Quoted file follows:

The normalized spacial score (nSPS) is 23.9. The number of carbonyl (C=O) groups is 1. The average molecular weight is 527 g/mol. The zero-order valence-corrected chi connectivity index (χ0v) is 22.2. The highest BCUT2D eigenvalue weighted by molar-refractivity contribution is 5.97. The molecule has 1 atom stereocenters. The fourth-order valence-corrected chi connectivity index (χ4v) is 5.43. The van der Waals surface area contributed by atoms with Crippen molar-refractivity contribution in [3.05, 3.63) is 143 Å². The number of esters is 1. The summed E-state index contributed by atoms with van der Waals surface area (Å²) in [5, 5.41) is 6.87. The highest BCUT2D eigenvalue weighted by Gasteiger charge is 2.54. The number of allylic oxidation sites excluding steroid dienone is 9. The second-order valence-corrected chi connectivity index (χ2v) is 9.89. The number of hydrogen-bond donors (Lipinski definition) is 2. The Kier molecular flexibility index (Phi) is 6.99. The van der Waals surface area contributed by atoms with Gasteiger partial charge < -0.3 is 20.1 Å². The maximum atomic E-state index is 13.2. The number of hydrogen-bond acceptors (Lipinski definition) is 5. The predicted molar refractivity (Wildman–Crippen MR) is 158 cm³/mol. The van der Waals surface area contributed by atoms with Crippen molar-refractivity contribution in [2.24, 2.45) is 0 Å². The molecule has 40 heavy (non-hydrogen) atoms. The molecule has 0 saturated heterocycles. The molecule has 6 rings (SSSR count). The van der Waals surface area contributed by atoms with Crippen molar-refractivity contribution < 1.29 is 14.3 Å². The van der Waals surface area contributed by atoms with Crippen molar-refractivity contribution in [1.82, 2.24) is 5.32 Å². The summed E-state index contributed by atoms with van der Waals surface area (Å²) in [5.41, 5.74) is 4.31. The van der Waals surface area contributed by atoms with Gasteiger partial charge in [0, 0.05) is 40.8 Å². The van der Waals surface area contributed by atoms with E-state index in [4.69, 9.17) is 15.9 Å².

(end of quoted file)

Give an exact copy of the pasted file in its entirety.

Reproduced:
The normalized spacial score (nSPS) is 23.9. The number of carbonyl (C=O) groups is 1. The average molecular weight is 527 g/mol. The zero-order valence-corrected chi connectivity index (χ0v) is 22.2. The highest BCUT2D eigenvalue weighted by molar-refractivity contribution is 5.97. The molecule has 1 atom stereocenters. The fourth-order valence-corrected chi connectivity index (χ4v) is 5.43. The van der Waals surface area contributed by atoms with Crippen molar-refractivity contribution in [3.05, 3.63) is 143 Å². The number of esters is 1. The summed E-state index contributed by atoms with van der Waals surface area (Å²) in [5, 5.41) is 6.87. The highest BCUT2D eigenvalue weighted by Gasteiger charge is 2.54. The number of allylic oxidation sites excluding steroid dienone is 9. The second-order valence-corrected chi connectivity index (χ2v) is 9.89. The number of hydrogen-bond donors (Lipinski definition) is 2. The Kier molecular flexibility index (Phi) is 6.99. The van der Waals surface area contributed by atoms with Gasteiger partial charge < -0.3 is 20.1 Å². The maximum atomic E-state index is 13.2. The number of hydrogen-bond acceptors (Lipinski definition) is 5. The predicted molar refractivity (Wildman–Crippen MR) is 158 cm³/mol. The van der Waals surface area contributed by atoms with Crippen molar-refractivity contribution in [2.24, 2.45) is 0 Å². The molecule has 40 heavy (non-hydrogen) atoms. The molecule has 0 saturated heterocycles. The molecule has 6 rings (SSSR count). The van der Waals surface area contributed by atoms with Crippen molar-refractivity contribution < 1.29 is 14.3 Å². The van der Waals surface area contributed by atoms with Crippen molar-refractivity contribution in [1.82, 2.24) is 5.32 Å². The summed E-state index contributed by atoms with van der Waals surface area (Å²) in [5.41, 5.74) is 4.31. The van der Waals surface area contributed by atoms with Gasteiger partial charge in [0, 0.05) is 40.8 Å². The van der Waals surface area contributed by atoms with E-state index in [4.69, 9.17) is 15.9 Å².